I don’t know. I hate that I can hear sirens on Coldharbour Lane at the end of my road – but then again, I can hear sirens on Coldharbour Lane any night of any week. I just have a more clear idea of what these ones might be doing tonight.
I hate that ‘my’ Brixton, which has been doing so well, and making such great strides with fantastic local businesses stepping up (especially in Brixton Village) is going to suffer harsh setbacks after all this has died down. There’s no money though, so the money to refit and refurb won’t be coming anytime soon that I can see, not with the global markets crashing around our ears.
I hate that the news is reporting “London on fire” – it’s not. Not all of it. Not even most of it. Small pockets. And yes, those pockets are ghastly, terrifying, nonsensical (Croydon? Really – Croydon?! why??), but it’s still not the whole city and it isn’t anarchy and no, we do NOT need troops on the streets, or water cannon, or any of those other extreme far-right tactics that have worked so well in Libya and Syria this year.
I hate that Twitter and Facebook seem to have a ghoulish excitement for the worst of the news and I suspect that rolling news only makes the stupids looting out there think that what they’re doing is newsworthy. As I write this there have been no mentions of any fatalities from the rioting, but I’m scared that can’t last.
I hate that the rioters are mostly spoken of as young black youths, when the pictures clearly show other races and young women as well. I hate that we have so demonised young black men that they are the first image people seem to conjure when they hear of riots.
I hate that our Met Police were so effective at kettling and rounding up school children and university students demonstrating against education cuts some months ago and yet seem absurdly powerless to do anything about a bunch of kids with large sticks attacking Bodyshop in the high street.
I hate that they’re attacking their own back yards. Young people smashing in and stealing from and closing the shops where they themselves work, eat, shop.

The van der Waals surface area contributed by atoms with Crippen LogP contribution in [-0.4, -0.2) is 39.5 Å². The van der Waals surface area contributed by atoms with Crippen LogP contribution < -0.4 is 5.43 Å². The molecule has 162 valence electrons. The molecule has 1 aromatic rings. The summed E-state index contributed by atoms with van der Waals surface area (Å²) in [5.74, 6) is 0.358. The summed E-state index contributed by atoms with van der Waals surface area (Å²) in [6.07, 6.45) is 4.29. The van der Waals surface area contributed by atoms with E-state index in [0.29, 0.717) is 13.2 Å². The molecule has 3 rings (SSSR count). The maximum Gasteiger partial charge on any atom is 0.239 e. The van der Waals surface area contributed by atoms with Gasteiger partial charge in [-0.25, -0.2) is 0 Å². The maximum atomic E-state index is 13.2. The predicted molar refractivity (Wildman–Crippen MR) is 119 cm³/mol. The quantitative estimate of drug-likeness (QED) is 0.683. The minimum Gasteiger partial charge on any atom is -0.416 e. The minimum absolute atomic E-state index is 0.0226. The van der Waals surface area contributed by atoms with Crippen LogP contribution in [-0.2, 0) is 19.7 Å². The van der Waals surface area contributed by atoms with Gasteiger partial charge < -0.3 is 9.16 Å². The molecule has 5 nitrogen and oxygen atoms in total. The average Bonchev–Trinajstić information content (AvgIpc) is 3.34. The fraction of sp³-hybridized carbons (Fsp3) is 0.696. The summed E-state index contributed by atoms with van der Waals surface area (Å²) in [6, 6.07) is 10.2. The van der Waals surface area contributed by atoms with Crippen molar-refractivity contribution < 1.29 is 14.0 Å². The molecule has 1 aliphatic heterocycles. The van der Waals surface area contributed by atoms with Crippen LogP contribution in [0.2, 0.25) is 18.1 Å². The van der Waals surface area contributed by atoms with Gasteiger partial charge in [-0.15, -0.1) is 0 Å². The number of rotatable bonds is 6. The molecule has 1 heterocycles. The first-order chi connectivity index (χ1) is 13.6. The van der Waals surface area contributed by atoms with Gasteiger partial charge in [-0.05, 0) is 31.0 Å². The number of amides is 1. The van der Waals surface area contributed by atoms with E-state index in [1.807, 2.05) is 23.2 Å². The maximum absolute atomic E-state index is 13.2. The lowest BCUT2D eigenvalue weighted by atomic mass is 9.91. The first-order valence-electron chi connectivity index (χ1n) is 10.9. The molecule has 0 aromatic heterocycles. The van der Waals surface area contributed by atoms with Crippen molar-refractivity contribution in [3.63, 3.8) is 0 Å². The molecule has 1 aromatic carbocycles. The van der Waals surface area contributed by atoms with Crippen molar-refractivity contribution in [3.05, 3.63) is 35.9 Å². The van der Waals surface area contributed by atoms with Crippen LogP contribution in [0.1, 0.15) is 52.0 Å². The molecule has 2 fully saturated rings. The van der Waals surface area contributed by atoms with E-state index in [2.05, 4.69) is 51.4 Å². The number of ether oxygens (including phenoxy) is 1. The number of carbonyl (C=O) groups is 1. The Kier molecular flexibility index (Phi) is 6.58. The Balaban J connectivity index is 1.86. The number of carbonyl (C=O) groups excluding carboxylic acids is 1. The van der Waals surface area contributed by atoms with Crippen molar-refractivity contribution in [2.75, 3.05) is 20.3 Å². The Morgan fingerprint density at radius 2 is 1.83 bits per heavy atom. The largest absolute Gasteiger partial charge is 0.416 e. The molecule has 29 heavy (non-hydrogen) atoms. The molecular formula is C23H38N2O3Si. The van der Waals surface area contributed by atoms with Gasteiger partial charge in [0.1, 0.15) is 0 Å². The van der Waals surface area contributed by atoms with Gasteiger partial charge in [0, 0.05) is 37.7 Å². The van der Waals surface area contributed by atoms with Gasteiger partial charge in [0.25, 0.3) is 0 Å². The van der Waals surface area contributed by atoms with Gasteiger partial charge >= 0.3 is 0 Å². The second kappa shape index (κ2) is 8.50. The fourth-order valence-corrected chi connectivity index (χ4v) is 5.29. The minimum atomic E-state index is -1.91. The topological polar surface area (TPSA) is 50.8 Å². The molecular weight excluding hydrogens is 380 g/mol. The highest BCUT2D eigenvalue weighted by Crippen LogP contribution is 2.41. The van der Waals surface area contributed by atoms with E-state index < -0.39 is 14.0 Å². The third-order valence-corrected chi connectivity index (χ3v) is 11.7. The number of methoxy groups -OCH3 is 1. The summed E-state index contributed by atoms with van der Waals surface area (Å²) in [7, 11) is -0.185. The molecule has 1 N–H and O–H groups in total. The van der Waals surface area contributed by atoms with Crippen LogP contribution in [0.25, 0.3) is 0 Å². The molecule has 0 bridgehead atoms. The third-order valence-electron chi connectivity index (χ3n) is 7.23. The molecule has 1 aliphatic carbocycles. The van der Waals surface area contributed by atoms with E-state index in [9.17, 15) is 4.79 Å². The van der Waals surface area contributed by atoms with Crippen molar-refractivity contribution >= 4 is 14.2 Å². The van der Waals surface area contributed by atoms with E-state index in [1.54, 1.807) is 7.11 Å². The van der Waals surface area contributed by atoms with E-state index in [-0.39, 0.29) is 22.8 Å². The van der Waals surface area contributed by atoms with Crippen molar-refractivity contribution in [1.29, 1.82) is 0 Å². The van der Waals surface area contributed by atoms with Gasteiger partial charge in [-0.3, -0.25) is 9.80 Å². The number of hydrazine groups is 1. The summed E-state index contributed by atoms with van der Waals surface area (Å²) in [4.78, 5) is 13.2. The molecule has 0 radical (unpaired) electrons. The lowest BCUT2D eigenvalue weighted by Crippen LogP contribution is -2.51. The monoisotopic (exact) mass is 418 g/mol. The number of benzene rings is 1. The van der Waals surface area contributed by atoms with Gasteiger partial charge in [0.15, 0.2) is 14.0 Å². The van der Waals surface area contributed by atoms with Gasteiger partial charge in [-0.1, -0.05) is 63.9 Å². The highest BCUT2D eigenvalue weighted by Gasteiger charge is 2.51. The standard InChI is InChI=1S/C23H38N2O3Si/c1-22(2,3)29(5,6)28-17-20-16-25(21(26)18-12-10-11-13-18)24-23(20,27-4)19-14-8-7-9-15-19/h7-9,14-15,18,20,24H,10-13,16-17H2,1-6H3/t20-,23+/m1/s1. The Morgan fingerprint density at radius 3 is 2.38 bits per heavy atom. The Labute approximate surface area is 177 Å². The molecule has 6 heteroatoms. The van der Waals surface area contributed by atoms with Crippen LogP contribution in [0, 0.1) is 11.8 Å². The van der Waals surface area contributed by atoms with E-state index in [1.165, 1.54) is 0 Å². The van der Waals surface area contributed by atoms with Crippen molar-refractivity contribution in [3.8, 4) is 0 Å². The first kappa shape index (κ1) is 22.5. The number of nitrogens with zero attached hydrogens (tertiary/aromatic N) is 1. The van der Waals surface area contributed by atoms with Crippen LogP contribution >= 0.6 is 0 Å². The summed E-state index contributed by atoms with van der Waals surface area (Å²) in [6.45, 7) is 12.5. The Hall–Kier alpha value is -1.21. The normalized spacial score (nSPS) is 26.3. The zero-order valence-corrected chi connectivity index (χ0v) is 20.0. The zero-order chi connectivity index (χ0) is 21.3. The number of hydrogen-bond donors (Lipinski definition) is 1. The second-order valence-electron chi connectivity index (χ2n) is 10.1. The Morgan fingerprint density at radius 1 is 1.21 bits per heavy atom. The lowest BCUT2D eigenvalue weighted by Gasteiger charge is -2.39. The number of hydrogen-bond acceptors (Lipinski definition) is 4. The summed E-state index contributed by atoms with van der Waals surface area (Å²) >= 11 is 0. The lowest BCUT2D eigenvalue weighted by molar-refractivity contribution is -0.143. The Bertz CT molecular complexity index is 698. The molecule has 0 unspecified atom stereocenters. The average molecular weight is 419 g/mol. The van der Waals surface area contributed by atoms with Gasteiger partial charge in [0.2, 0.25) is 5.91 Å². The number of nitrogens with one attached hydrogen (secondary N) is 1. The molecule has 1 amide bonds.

I hate the consumerism of the rioters. I wish they were chanting slogans, I wish they were carrying placards, I wish there was a clear political point to what they’re doing. I wish they didn’t seem to be so clearly shopping. I do think that any riot is political, even without a clear political point, but I wish the people taking part in this one were channelling that energy into something constructive.
I hate that Woolwich has had fires set. Woolwich, which is already such a poor relation to its neighbouring Greenwich, which is trying – and then it gets slapped down again. Anyone would think there was a vested interest in keeping the poor and disaffected in their place. (Hush now, conspiracy theorists.)
This certainly isn’t the first time London has had to deal with looters, and even that “Blitz spirit” wasn’t always all it was cracked up to be – my Mum had stories of her bombed-out home in Kennington being looted during WW2. I think it’s laughable – and utterly typical – that our PM and London Mayor have both only just agreed to come back from holiday to deal with this mess, that they had to be shamed into coming home because neither of them could be bothered doing so sooner.
And I do find it scary, but I find the fear engendered by rolling news and over-eager reporting and ghoulish fascination even more frightening. That fear is easily turned against us. I hate that really normal parts of London are being set on fire while all the big fancy places stay aloof and safe – and no, OF COURSE I don’t want them attacked too – but I do hate that it’s always the poor that suffer, always the poor that end up attacking the poor (either in the armies of the rich or, as now, at home).